The effectiveness of the substrate was determined visually by microscopic comparisons of the print quality from a commercial ink jet printer. The Xerox Diablo C-150 printer was used to test ink jet papers prepared in accordance with this invention. It is based on Sharp technology with a piezo crystal drop-on-demand "oil can" engine. The printing head contains four ink cartridges (black, magenta, cyan and yellow) that give the printer the ability to print seven colors (primary colors of black, magenta, cyan, and yellow, and secondary colors of red, green and blue). To obtain the secondary colors two inks are applied to the same location and it is seen that the number and volume of inks applied is a critical factor in paper requirements. Dot spacing is 120 dots per inch both horizontally and vertically. The printing head travels at approximately 14 ips (inches per second) and can apply 4 rows of dots per ink on each pass. For a single color, dots are separated by 0.6 milliseconds and by 5 milliseconds vertically (on the same pass). Second ink over-printing follows 35 milliseconds later for an adjacent ink cartridge (magenta and cyan or cyan and yellow) and 70 milliseconds later for magenta and yellow. When the printer is operating in the bidirectional mode, time between passes ranges from approximately 250 to 1500 milliseconds depending upon colors and location across the sheet.
Drop size (or drop volume) applied by a printer can be determined gravimentrically by printing a solid two color area of several square inches. Using a small preweighed sheet and printing two to four square inches followed immediately by weighing gives an acceptably accurate value of ink pick up. Pick up and dot frequency indicates drop volume. The direct measurement of ink pick up is the most critical parameter of an ink jet printer that affects paper requirements. For this printer, the ink pick up in a solid color area is 7.5 g/m2 per ink (or 15 g/m2 for two inks). Drop volume is 3.3×10-7 ml and drop size is 86 microns (3.4 mils) diameter.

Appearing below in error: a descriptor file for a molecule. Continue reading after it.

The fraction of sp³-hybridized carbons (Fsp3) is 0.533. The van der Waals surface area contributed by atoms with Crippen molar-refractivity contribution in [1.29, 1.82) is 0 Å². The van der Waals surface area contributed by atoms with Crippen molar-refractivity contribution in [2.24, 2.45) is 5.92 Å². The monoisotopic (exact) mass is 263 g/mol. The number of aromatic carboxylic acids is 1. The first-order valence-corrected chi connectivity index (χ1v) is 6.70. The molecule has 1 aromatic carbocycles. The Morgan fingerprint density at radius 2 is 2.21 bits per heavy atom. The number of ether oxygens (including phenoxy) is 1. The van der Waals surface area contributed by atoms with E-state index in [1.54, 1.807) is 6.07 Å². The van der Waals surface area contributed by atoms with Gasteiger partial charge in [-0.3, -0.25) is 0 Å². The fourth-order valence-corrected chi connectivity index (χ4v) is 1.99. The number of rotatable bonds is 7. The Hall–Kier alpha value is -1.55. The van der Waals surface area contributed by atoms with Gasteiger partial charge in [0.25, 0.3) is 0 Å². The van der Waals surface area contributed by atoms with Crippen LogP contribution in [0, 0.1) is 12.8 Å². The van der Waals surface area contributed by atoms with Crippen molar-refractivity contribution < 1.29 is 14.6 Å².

The ink employed is a typical water based jet ink containing approximately 10% PEG 200 and water soluble direct dyes with a pH of 10 and surface tension of approximately 50 dynes/cm. Other minor components of the ink are added for anti-corrosion, anti-foam, and biocidal purposes. PEG 200 is a polyethylene glycol that acts as a humectant and improves dye solubility. Direct dyes are essentially acid dyes (sodium salts of sulfonated molecules).
A series of compositions were prepared in which 100 parts of the pigment was mixed into water containing 0-5 parts dispersant at the solids and shear rate necessary to obtain a good, uniform dispersion of the pigment. Additional water and the binder, if used, were then added slowly and mixed in well. The final solids content of the mixtures were 15-20% dry solids.
The results obtained when these typical formulations are applied to a suitable paper substrate at 4-9 lbs./3000 sq. ft. and printed with the Diablo C-150 color ink jet printer are shown in Table 1.
TABLE 1__________________________________________________________________________ Diablo C-150 Print Quality* Writing Quality* Other Drying Letter Coating BallExampleBentonite Pigment Binder Rate Brightness Sharpness Strength Pencil Point__________________________________________________________________________ Pen1 100 pt Bentonite none none 3 3 3 2 1 22 75/25 mixture of none none 2 3 3 2 1 2Bentonites3 75/25 mixture of none 10 pts SBR 2 3 2 1 1 2Bentonites4 none 100 pt fine silica 25 pts PVOH 1 1 2 5 5 45 80 pt Bentonite 20 pt fine silica 10 pt SBR 1 2 1 1 1 26 90 pt Bentonite 10 pt fine 10 pt SBR 1 2 2 1 1 2 calcium carbonate7 80 pt Bentonite 20 pt clay 10 pt SBR 2 4 4 1 1 28 100 pt Bentonite none 10 pts PVAc 2 3 3 1 1 29 100 pt Bentonite none 10 pts PVAcrylate 2 3 3 1 1 210 100 pt Bentonite none 25 pt SBR 4 4 4 1 1 211 75 pt Bentonite 25 pt fine silica 10 pt SBR** 1 1 1 1 1 2__________________________________________________________________________ *Rated 1 to 5 with 1 = excellent and 5 = very poor **Formulation also contains 1 pt flourosurfactant, Zonyl FSC, supplied by DuPont Company.